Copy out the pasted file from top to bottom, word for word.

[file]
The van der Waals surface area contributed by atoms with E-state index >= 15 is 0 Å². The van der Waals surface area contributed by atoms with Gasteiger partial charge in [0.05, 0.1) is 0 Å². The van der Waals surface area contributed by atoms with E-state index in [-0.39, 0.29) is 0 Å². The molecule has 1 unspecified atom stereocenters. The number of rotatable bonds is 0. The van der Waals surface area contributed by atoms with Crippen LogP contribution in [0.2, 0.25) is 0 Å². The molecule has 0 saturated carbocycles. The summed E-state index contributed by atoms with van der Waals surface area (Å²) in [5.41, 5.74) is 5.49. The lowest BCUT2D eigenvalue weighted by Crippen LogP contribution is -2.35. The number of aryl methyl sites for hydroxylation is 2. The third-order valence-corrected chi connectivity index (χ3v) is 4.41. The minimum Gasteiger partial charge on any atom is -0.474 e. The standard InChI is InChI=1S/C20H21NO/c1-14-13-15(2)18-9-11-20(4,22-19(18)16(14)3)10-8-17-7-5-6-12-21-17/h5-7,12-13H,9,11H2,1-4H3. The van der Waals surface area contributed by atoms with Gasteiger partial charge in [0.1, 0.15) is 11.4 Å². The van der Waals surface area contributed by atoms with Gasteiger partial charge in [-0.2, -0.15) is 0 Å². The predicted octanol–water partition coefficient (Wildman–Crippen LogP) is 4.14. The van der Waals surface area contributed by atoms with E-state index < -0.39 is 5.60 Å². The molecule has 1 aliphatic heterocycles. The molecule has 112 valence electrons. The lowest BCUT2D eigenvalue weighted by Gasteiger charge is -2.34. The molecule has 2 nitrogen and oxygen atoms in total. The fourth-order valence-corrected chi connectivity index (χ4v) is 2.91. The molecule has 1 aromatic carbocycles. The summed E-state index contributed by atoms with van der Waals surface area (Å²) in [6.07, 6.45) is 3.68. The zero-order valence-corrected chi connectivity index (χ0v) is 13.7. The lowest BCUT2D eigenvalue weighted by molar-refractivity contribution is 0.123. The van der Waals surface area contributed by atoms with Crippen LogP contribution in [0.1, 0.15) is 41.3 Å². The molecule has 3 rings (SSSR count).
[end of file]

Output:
The van der Waals surface area contributed by atoms with E-state index >= 15 is 0 Å². The van der Waals surface area contributed by atoms with Gasteiger partial charge in [0.05, 0.1) is 0 Å². The van der Waals surface area contributed by atoms with E-state index in [-0.39, 0.29) is 0 Å². The molecule has 1 unspecified atom stereocenters. The number of rotatable bonds is 0. The van der Waals surface area contributed by atoms with Crippen LogP contribution in [0.2, 0.25) is 0 Å². The molecule has 0 saturated carbocycles. The summed E-state index contributed by atoms with van der Waals surface area (Å²) in [5.41, 5.74) is 5.49. The lowest BCUT2D eigenvalue weighted by Crippen LogP contribution is -2.35. The number of aryl methyl sites for hydroxylation is 2. The third-order valence-corrected chi connectivity index (χ3v) is 4.41. The minimum Gasteiger partial charge on any atom is -0.474 e. The standard InChI is InChI=1S/C20H21NO/c1-14-13-15(2)18-9-11-20(4,22-19(18)16(14)3)10-8-17-7-5-6-12-21-17/h5-7,12-13H,9,11H2,1-4H3. The van der Waals surface area contributed by atoms with Gasteiger partial charge in [0.1, 0.15) is 11.4 Å². The van der Waals surface area contributed by atoms with Gasteiger partial charge in [-0.2, -0.15) is 0 Å². The predicted octanol–water partition coefficient (Wildman–Crippen LogP) is 4.14. The van der Waals surface area contributed by atoms with E-state index < -0.39 is 5.60 Å². The molecule has 1 aliphatic heterocycles. The molecule has 112 valence electrons. The lowest BCUT2D eigenvalue weighted by Gasteiger charge is -2.34. The molecule has 2 nitrogen and oxygen atoms in total. The fourth-order valence-corrected chi connectivity index (χ4v) is 2.91. The molecule has 1 aromatic carbocycles. The summed E-state index contributed by atoms with van der Waals surface area (Å²) in [6.07, 6.45) is 3.68. The zero-order valence-corrected chi connectivity index (χ0v) is 13.7. The lowest BCUT2D eigenvalue weighted by molar-refractivity contribution is 0.123. The van der Waals surface area contributed by atoms with Crippen LogP contribution in [0.1, 0.15) is 41.3 Å². The molecule has 3 rings (SSSR count).